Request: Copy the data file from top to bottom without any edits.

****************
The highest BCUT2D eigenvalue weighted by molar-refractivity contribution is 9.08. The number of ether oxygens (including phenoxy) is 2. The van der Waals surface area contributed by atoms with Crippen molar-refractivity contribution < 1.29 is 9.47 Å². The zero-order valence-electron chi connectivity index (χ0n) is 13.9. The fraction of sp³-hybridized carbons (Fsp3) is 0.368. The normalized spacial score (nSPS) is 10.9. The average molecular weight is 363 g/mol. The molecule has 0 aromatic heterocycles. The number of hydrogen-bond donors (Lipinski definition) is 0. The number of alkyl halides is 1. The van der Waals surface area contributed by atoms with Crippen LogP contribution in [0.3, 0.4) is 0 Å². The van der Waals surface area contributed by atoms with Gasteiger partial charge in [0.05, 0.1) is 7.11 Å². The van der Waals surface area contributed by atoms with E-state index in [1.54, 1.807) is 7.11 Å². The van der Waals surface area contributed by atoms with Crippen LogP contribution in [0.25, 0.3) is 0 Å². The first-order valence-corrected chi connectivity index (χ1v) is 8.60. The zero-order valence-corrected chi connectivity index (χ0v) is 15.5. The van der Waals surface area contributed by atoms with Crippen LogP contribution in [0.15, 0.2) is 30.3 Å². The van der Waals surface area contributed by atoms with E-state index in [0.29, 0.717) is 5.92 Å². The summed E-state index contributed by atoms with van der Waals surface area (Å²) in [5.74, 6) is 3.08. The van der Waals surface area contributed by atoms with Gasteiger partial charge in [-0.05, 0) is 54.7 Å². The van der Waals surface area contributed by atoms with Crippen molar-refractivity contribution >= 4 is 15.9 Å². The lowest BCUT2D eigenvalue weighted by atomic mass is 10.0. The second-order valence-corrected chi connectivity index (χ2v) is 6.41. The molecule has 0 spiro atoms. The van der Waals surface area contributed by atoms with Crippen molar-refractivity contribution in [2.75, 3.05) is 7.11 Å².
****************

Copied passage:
The highest BCUT2D eigenvalue weighted by molar-refractivity contribution is 9.08. The number of ether oxygens (including phenoxy) is 2. The van der Waals surface area contributed by atoms with Crippen molar-refractivity contribution < 1.29 is 9.47 Å². The zero-order valence-electron chi connectivity index (χ0n) is 13.9. The fraction of sp³-hybridized carbons (Fsp3) is 0.368. The normalized spacial score (nSPS) is 10.9. The average molecular weight is 363 g/mol. The molecule has 0 aromatic heterocycles. The number of hydrogen-bond donors (Lipinski definition) is 0. The number of alkyl halides is 1. The van der Waals surface area contributed by atoms with Crippen LogP contribution in [0.3, 0.4) is 0 Å². The van der Waals surface area contributed by atoms with Gasteiger partial charge in [0.05, 0.1) is 7.11 Å². The van der Waals surface area contributed by atoms with E-state index in [1.54, 1.807) is 7.11 Å². The van der Waals surface area contributed by atoms with Crippen LogP contribution in [0.25, 0.3) is 0 Å². The first-order valence-corrected chi connectivity index (χ1v) is 8.60. The zero-order valence-corrected chi connectivity index (χ0v) is 15.5. The van der Waals surface area contributed by atoms with Crippen LogP contribution in [0.15, 0.2) is 30.3 Å². The van der Waals surface area contributed by atoms with E-state index in [0.29, 0.717) is 5.92 Å². The summed E-state index contributed by atoms with van der Waals surface area (Å²) in [5.74, 6) is 3.08. The van der Waals surface area contributed by atoms with Gasteiger partial charge in [-0.05, 0) is 54.7 Å². The van der Waals surface area contributed by atoms with Crippen molar-refractivity contribution >= 4 is 15.9 Å². The lowest BCUT2D eigenvalue weighted by atomic mass is 10.0. The second-order valence-corrected chi connectivity index (χ2v) is 6.41. The molecule has 0 spiro atoms. The van der Waals surface area contributed by atoms with Crippen molar-refractivity contribution in [2.75, 3.05) is 7.11 Å².